We are nearly three weeks into the legislative session. Committees have been meeting to hear departmental overviews, the budget, and various bills. The House minority gained a member, Representative Louise Stutes (R – Kodiak), taking the group to 16 members. Chief Justice Daniel Winfree gave the State of the Judiciary address to a joint session of the Legislature, his last before retirement. Senator Dan Sullivan (R – Alaska) is scheduled to address a joint session on Tuesday at 11 am. And the field is set for the seven Anchorage Assembly races in April.
A friendly message and reminder to all our readers. The Landmine is made possible by myself and a team of awesome Alaskans. We worked hard on all of our election coverage. I am back in Juneau for the fifth session in a row to report on the Legislature. If you enjoy the content we provide, please consider making a one time or recurring monthly donation. You can click here to donate. We have a donation system that makes it super easy. We would really appreciate it. And thanks to everyone who has been supportive!
State of the Judiciary
Chief Justice Daniel Winfree’s State of the Judiciary on Wednesday was definitely one from a man who is about to retire. Winfree, who is turning 70 soon, must retire as the Alaska Constitution caps the age of judges in Alaska to 70. After introducing his fellow justices, including recently appointed Judge Jude Pate, court officials, and his wife, Winfree gave an extremely candid speech about the importance of an independent judiciary and the differences between the legislative and judicial branches. I think the fact that he is being forced to retire allowed him to be more direct than if he had more time on the court, and that is a good thing.
Winfree spoke about the different lenses legislators and judges use. He made it clear that, unlike in the legislative world, there is “no room for transactional analysis.” For a few minutes it almost seemed he was scolding them but then it became clear he was not doing that at all. He was explaining to them how they see the world and how members of the judiciary see the world. I think a lot of politicos assume the Supreme Court works like any legislative committee. If you have five members, you need three votes to pass something. You can make deals behind closed doors. But Winfree made it clear that whenever they hear a case, they all meet together to discuss it. Notes or memos get sent out to all the members at the same time, and cases are not discussed privately among one or two members.
He also spoke about “activist judges” and quipped he has known the definition of an activist judge for years, a judge who rules against you. He went on to speak about and defend our merit based judicial selection system and the risks of judges being elected or hand picked by politicians. I thought it was a great and important speech. Too often judges are apprehensive about speaking publicly about such matters. But Winfree was able to go a bit off leash because he’s retiring. I have watched many State of the Judiciary speeches. This was the best one I have ever seen. I definitely suggest watching it.
Stutes Joins Minority, Eastman Remains Alone
Representative Louise Stutes, who served as Speaker of the House the last two years, joined the House minority this week. Several sources report that she attempted to join the Republican-led House majority, but some members objected. Apparently the new House majority is like NATO – no new members without a unanimous vote. Some more moderate members of the House majority were unhappy she was not allowed to join. The minority now now has 16 members while the majority remains at 23. Representative David Eastman (R – Wasilla) remains on his own, not being a member of either caucus.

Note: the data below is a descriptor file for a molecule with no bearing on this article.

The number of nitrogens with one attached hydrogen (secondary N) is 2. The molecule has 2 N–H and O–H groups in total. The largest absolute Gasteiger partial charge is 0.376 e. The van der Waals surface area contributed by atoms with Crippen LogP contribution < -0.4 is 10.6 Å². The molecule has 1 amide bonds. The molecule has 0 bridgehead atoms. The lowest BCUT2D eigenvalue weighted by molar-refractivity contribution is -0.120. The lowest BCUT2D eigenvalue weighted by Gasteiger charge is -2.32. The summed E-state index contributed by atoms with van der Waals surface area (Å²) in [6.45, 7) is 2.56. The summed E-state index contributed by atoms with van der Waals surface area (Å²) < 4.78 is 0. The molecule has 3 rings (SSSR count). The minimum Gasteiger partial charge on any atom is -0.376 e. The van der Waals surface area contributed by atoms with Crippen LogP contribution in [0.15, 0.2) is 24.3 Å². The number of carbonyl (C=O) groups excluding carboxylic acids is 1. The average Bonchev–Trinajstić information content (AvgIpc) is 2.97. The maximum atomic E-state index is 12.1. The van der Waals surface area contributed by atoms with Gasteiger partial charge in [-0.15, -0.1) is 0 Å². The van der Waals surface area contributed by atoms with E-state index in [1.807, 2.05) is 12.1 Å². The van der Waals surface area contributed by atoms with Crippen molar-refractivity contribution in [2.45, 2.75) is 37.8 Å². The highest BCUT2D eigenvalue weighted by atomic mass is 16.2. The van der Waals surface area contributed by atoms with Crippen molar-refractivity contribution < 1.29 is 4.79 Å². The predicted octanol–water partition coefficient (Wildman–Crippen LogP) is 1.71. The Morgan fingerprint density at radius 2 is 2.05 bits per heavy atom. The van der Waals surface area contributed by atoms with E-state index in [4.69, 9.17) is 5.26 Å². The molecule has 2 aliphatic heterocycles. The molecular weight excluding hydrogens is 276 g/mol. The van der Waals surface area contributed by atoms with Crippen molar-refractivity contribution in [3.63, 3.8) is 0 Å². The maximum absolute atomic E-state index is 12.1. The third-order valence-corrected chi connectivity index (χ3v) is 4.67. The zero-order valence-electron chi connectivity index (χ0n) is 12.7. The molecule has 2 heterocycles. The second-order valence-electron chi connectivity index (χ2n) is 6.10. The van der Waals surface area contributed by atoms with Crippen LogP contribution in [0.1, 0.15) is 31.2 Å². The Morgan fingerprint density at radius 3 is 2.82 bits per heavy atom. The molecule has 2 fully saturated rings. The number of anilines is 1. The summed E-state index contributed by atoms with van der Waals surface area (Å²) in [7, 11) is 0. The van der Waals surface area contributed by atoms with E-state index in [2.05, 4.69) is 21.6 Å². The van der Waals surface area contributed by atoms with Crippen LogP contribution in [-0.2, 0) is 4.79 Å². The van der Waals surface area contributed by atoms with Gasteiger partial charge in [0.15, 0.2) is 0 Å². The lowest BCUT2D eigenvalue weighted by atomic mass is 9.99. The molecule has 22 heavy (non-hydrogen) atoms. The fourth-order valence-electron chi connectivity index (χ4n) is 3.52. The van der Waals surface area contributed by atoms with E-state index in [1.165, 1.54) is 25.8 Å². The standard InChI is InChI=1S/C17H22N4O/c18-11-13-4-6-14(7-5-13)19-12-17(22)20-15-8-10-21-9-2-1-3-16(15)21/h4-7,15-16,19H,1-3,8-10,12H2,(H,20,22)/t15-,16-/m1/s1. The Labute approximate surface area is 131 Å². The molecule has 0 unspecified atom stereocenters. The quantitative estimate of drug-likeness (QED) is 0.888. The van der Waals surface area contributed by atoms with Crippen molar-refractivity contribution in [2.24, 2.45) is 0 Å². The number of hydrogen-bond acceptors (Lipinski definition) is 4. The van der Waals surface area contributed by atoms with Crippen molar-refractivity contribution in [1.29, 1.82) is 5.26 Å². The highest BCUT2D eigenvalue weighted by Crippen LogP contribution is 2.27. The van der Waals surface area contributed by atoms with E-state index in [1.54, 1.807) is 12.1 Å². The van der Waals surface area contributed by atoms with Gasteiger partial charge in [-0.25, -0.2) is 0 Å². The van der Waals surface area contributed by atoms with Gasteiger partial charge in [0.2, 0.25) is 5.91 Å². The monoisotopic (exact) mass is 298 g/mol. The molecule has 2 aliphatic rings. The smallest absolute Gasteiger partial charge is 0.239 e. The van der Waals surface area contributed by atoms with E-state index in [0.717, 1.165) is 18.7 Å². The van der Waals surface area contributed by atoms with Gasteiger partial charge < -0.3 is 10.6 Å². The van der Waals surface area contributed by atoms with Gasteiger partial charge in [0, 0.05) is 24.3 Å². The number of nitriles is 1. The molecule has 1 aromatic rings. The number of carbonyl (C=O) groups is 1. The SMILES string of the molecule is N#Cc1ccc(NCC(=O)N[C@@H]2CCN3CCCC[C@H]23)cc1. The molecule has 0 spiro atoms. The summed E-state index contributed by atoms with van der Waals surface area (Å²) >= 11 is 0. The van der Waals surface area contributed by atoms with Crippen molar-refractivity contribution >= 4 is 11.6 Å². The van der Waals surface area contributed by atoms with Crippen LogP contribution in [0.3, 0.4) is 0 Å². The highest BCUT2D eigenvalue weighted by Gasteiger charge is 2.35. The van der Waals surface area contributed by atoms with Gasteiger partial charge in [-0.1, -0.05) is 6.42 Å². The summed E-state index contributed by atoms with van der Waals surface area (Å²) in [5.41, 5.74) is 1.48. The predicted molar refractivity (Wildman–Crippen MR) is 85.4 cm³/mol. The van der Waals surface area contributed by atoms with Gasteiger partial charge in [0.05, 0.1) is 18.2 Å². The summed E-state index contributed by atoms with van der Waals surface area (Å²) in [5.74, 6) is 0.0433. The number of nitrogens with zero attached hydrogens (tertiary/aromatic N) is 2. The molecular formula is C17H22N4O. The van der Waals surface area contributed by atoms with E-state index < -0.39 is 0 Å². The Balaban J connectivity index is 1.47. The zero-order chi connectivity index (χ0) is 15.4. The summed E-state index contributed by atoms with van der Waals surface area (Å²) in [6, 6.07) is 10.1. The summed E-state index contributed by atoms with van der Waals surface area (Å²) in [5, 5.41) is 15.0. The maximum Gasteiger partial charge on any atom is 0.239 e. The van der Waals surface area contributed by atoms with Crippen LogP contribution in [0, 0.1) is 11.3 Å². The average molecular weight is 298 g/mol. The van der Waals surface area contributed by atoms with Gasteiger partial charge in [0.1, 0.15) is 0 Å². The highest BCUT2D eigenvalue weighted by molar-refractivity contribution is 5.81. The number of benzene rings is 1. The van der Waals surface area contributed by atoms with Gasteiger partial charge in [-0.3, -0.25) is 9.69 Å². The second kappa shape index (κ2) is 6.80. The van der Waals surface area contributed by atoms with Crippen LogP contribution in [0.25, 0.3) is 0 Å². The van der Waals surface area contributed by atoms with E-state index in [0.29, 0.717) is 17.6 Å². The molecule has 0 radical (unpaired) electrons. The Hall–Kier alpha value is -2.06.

Because Eastman is not in either caucus, he was informed by House Rules that he is losing staff points and therefore losing one of his two staffers. The below email was sent to his staffer Pam Goode by Representative Craig Johnson (R – Anchorage). Eastman claims he had no knowledge of the decision while Johnson says it was Eastman’s decision. I’m inclined to believe Eastman. Why else would Johnson directly send her an email firing her? He could have just told Eastman he was losing a staffer and had to pick one. Since the email, Eastman has asked to divide his remaining 18 staff points between his two staffers, but was told a staffer must be at a minimum of 15 points. That seems unfair.
Related, because Rep. Eastman isn’t in either caucus, his staff points have been reduced to only allow 1 staffer. Rep. Johnson sent this email informing Pam Goode she’s fired. Eastman said it was unilateral. Johnson said it was Eastman’s decision. Very loose situation! #akleg https://t.co/fLSej7gtJe pic.twitter.com/K2bjPJbCAy
— The Alaska Landmine (@alaskalandmine) February 2, 2023
After Stutes joined the minority, it was announced that she will serve as the whip, replacing Representative Zack Fields (D – Anchorage). Stutes is the only Republican member of the minority.
After five withdrawals, the field is set for the upcoming Anchorage Assembly and School Board races. Four Assembly races have three candidates while three races have two candidates. Both School Board races have just two candidates. Only two incumbents, Assembly members Chris Constant and Felix Rivera, are seeking re-election to the Assembly. So there will be at least five new Assembly members in April. Stay tuned for more Landmine coverage on these races.
Congresswoman Mary Peltola (D – Alaska) announced the hiring of former Senator Josh Revak as her new state director. Revak, a Republican and former opponent of Peltola’s, is a smart hire. It shows she is willing to work with members of the other party, just like the late Don Young did. Before serving in the Legislature, Revak worked for Don Young and Senator Dan Sullivan. So he definitely has the skills and knowledge for the job. Best of luck to him in his new endeavor.